Three Edmonton police officers are on administrative leave in the aftermath of two serious shootings in less than a week.
On Monday, a 10-year veteran of the force fired three times at a man wielding a rifle in an intersection in the city's northeast. The man was seriously injured, but was in stable condition in hospital Monday night.
The officer and his partner are both on mandatory administrative leave.
Five days earlier, a man who was pulled over by police in a traffic stop got out of his minivan holding a knife. The officer, a six-year veteran of the force who was working alone, shot and killed him.
That officer is also on mandatory administrative leave.
Bob Walsh, interim president of the Edmonton Police Association, said the officers need the time away from their duties to gather themselves in the wake of the trauma. While officers are trained to fire their guns, actually pulling the trigger while the firearm is pointed at another human being is very different.
"The thoughts that go through your mind, thinking you may have to pull that trigger and you may have to take someone's life," Walsh said, "it's very stressful and very strenuous. It wears very heavily on our members."
ASIRT caseload grows
The Alberta Serious Incident Response Team — or ASIRT — is now investigating both incidents, as it does with all incidents involving police officers that result in a serious injury or death.
The number of Edmonton cases the police watchdog has had to look into has climbed over the past 10 years, peaking in 2015 and 2016 at 19.
Across the province, the total number of cases ASIRT has been assigned to has increased as well, rising almost every year from 2008, when there were 21, to 2016, when there were 83.
Of those 83 cases in 2016, only four officers were charged.
Rob Creaser, a retired RCMP officer, knows firsthand how quickly a situation can escalate. Twenty-six years ago, while he was patrolling on Highway 97 on a winter's night near Monte Creek, B.C., he was shot at by a man out on a day pass from a Red Deer institution.
Instead of producing the pass from the trunk of his car, which is what the man had said he would do, he pulled a sawed-off .22-calibre rifle from his glove box and fired it at Creaser.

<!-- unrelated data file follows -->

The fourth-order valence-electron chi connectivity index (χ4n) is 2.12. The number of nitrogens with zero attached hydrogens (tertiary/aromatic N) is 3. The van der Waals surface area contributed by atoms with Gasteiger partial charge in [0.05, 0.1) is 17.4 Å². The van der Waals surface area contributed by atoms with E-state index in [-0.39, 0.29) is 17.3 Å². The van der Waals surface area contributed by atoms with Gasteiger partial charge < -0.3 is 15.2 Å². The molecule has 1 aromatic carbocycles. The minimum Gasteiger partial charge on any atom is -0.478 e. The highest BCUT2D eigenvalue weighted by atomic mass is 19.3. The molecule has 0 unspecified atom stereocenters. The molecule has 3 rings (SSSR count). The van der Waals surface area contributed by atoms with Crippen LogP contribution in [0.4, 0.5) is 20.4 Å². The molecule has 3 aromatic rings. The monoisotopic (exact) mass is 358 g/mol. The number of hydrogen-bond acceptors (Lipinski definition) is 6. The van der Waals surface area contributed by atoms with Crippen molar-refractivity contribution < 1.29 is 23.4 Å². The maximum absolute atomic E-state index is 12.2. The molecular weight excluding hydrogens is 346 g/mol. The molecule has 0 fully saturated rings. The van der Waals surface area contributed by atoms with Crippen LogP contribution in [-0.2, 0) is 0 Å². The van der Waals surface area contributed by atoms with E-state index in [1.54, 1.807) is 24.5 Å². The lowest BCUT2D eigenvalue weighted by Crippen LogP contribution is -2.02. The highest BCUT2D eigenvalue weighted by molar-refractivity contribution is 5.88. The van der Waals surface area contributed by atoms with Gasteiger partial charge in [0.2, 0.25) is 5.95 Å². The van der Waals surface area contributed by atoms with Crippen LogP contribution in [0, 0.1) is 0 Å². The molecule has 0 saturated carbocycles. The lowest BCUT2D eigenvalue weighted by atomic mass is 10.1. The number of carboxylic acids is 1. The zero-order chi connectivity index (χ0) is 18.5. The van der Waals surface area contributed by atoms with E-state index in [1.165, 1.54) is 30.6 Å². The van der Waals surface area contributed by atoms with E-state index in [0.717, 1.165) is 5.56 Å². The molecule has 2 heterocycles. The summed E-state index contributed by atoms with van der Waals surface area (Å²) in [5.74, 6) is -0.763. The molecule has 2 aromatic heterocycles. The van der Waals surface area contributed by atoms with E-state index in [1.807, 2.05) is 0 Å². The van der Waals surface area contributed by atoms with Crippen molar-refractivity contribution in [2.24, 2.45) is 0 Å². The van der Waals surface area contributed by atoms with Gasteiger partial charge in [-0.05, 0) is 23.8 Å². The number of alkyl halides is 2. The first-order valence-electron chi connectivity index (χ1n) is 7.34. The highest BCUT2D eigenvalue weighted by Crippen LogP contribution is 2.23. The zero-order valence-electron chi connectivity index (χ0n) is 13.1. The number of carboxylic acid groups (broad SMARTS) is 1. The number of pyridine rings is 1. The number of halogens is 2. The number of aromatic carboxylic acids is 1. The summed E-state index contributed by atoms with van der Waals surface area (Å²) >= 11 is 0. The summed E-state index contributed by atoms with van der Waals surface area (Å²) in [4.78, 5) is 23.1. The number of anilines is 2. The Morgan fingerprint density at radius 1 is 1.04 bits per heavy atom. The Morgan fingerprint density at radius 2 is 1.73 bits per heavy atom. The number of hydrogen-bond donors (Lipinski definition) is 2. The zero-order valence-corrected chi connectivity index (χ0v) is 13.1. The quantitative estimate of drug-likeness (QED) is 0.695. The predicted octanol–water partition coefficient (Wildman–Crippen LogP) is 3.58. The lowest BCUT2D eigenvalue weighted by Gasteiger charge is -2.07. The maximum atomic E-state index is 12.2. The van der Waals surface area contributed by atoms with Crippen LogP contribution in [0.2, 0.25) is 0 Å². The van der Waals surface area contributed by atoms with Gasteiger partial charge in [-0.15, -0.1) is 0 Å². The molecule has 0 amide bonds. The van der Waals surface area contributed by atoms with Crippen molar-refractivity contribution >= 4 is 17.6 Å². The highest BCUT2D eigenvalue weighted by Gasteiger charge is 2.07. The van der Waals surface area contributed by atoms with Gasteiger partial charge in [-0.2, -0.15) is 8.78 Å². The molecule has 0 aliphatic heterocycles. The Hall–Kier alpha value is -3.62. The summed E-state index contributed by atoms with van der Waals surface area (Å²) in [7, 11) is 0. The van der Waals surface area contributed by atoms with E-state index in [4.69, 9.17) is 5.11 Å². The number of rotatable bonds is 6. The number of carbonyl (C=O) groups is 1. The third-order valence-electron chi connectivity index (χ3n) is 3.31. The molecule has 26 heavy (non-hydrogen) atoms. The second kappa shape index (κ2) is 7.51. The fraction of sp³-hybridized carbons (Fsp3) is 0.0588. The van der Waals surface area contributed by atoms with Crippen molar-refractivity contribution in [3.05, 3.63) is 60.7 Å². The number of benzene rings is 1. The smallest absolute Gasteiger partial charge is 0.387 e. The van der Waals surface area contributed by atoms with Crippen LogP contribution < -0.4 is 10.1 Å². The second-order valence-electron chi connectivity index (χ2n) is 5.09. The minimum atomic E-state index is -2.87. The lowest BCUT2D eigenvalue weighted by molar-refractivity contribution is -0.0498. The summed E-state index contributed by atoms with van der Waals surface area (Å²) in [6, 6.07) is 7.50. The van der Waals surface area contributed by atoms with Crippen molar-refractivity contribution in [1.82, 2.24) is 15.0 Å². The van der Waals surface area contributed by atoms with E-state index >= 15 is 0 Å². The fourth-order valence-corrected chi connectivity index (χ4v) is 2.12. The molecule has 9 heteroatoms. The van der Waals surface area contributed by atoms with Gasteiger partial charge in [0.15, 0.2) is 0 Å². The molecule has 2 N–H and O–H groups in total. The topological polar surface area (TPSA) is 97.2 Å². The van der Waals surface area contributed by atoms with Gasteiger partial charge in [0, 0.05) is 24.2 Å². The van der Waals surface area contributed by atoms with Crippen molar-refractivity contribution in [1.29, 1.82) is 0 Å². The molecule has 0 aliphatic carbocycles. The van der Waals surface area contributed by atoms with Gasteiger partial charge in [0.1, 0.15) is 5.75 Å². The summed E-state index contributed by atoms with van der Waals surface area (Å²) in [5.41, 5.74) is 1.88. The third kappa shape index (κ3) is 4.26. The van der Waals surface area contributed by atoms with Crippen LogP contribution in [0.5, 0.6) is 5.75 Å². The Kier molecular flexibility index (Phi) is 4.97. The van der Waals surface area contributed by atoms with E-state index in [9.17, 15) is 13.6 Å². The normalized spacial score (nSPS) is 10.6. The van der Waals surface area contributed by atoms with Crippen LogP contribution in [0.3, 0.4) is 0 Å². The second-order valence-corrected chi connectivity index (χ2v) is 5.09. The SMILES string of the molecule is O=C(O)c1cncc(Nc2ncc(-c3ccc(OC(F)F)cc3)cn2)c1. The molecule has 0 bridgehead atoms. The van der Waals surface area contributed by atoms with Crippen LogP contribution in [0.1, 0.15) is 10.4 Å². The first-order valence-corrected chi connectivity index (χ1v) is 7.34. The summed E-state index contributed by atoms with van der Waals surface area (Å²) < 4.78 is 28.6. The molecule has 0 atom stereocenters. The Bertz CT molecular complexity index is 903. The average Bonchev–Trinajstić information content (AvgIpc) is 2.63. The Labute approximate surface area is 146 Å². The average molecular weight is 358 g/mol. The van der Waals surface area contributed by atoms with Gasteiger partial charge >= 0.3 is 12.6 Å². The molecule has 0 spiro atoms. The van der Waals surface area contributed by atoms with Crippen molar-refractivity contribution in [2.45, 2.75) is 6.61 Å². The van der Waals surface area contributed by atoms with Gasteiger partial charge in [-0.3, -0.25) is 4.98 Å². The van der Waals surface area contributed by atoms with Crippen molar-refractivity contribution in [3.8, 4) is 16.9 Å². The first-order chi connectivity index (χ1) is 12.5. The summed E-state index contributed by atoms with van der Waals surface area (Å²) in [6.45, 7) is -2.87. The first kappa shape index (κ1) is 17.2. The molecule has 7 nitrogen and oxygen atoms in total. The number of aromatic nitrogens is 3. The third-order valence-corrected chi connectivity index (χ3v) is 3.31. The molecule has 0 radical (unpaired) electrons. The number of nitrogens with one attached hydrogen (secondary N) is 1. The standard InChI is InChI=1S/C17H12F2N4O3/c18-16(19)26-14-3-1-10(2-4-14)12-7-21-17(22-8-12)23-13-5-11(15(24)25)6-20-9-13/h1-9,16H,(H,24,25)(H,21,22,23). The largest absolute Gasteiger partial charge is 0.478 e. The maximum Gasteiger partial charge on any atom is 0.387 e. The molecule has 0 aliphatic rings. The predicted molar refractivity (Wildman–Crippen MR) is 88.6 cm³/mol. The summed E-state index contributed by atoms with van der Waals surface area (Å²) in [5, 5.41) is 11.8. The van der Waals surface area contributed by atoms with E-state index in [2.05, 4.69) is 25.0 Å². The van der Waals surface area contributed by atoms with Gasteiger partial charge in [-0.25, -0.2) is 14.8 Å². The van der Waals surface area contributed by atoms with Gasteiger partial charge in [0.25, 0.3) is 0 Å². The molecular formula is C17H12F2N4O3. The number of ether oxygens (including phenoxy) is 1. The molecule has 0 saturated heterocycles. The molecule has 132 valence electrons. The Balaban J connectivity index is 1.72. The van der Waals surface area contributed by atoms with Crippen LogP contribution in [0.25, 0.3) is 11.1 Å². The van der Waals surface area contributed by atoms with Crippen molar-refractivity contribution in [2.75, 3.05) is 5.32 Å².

The officer was uninjured and dove for cover on the other side of the car.
'I had a lot of help to get me ready to do my job again'
Creaser said he was prepared to take the man's life that night, but the circumstance didn't present that way.
"I made so many mistakes that night that could have cost me my life. I'm right-handed. I had a flashlight in my right hand. I couldn't have gone for my weapon even if I wanted to," he said.
"If you're faced with deadly force, you have to respond accordingly."
That officers are trained to shoot at people's limbs "in an emotionally charged event like that" is a misconception, Creaser said.
"If you were to aim for a limb, like a leg or a hand, chances are you'd miss. You're always taught to train for centre of mass, which is you know, the chest area. Chances are the people who aim there don't hit there anyway," he said.
In the aftermath, Creaser was diagnosed with post-traumatic stress disorder.
"It was a traffic stop, which they say is a routine matter, but really it's not," said Creaser, who went through counselling to deal with the matter.
"It'll be a split-second decision which our members have to make in relation to preserving life or unfortunately taking a life," Walsh said.